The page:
Almost immediately after the October 1st election of the new majority government of the CAQ (Coalition Avenir Québec), its leader François Legault as well as several other party spokespersons announced their intention to implement their programme for secularism in very short order. Their determination to resolve, or at least begin to resolve, this difficult issue was received by the population, including many who had not voted for the party, like an unexpected breath of fresh air. A wave of hope spread across Quebec, especially the hope that the CAQ will keep its promises and not back down in the face of ferocious and dishonest anti-secular opposition which took no time in manifesting itself, spilling its hatred on the CAQ, just as it had on the Parti Québécois (PQ) and its Charter of Secularism in 2013-2014.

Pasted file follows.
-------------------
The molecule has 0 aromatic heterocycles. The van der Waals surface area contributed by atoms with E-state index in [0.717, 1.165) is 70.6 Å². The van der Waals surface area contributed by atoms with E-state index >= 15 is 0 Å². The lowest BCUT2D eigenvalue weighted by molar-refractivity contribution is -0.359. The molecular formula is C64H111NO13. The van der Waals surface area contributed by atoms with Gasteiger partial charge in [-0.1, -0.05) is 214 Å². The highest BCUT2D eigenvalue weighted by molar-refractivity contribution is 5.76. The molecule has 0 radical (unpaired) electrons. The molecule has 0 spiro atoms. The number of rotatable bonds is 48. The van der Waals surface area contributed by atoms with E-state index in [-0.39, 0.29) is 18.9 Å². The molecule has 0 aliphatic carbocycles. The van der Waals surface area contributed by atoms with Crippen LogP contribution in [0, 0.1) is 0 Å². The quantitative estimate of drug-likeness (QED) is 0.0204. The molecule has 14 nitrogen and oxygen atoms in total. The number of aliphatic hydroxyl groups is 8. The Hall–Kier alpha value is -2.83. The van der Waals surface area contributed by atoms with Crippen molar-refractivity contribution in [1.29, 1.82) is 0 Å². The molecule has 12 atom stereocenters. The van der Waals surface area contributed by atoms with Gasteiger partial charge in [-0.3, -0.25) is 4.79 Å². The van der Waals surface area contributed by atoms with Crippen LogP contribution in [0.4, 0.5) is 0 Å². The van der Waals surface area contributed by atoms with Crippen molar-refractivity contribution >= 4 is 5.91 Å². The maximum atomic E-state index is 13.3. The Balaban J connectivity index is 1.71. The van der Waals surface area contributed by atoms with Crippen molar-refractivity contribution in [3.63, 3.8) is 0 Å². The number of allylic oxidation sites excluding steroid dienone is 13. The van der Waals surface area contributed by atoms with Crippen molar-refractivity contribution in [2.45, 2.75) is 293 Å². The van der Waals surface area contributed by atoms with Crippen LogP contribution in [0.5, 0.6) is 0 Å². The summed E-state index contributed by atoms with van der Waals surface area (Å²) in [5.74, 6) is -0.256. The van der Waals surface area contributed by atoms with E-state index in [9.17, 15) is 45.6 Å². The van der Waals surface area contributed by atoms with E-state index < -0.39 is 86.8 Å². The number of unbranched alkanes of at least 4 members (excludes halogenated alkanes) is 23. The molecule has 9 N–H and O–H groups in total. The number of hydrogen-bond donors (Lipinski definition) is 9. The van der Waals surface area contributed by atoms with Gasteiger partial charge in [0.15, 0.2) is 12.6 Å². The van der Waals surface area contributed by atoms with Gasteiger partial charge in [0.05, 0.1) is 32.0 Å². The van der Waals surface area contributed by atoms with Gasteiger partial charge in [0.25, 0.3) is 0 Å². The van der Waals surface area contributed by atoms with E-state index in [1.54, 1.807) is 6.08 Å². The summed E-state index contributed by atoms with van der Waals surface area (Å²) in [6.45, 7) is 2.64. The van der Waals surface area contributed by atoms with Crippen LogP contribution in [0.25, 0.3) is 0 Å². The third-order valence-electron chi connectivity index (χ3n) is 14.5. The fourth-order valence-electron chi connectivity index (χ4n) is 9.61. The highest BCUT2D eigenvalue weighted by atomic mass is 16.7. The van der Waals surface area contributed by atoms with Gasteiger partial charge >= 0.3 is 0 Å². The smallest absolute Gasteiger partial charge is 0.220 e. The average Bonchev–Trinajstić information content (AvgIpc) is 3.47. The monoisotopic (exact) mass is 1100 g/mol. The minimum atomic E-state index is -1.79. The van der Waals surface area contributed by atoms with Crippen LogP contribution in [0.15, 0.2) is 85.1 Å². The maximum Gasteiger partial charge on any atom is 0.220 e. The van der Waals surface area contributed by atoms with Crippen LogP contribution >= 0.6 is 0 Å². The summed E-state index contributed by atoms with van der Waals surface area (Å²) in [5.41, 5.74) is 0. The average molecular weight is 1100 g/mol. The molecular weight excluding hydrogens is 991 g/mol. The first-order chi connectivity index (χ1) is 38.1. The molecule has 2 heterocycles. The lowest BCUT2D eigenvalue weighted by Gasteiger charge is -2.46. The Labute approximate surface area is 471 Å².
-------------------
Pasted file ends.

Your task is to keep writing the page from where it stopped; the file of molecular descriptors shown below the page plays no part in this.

What is Proposed
So, just what is the CAQ’s secular programme? What exactly do they propose to do? Here is a summary, based on a letter from the CAQ, addressed to the Mouvement laïque québécois (MLQ, Quebec Secular Movement) in reply to questions from that organisation. (We thank Lucie Jobin, MLQ president, for sharing that letter with us.)
Thus, in their letter of September 11th 2018, during the election campaign, the CAQ committed itself to the following:
- repeal Bill 62 adopted by the previous Liberal government;
- ensure that state services are both given and received without face-covering, no religious exceptions allowed;
- inscribe explicitly in law that the Quebec state is secular;
- not to rule out the possibility of using the notwithstanding clause if necessary to endure that the law is respected and applied without delay;
- ban the wearing of all religious symbols by state employees in positions of coercive authority, including judges, prosecutors, police and prison guards;
- ban the wearing of all religious symbols by teachers—for they are figures of authority—in public schools at both primary and secondary levels.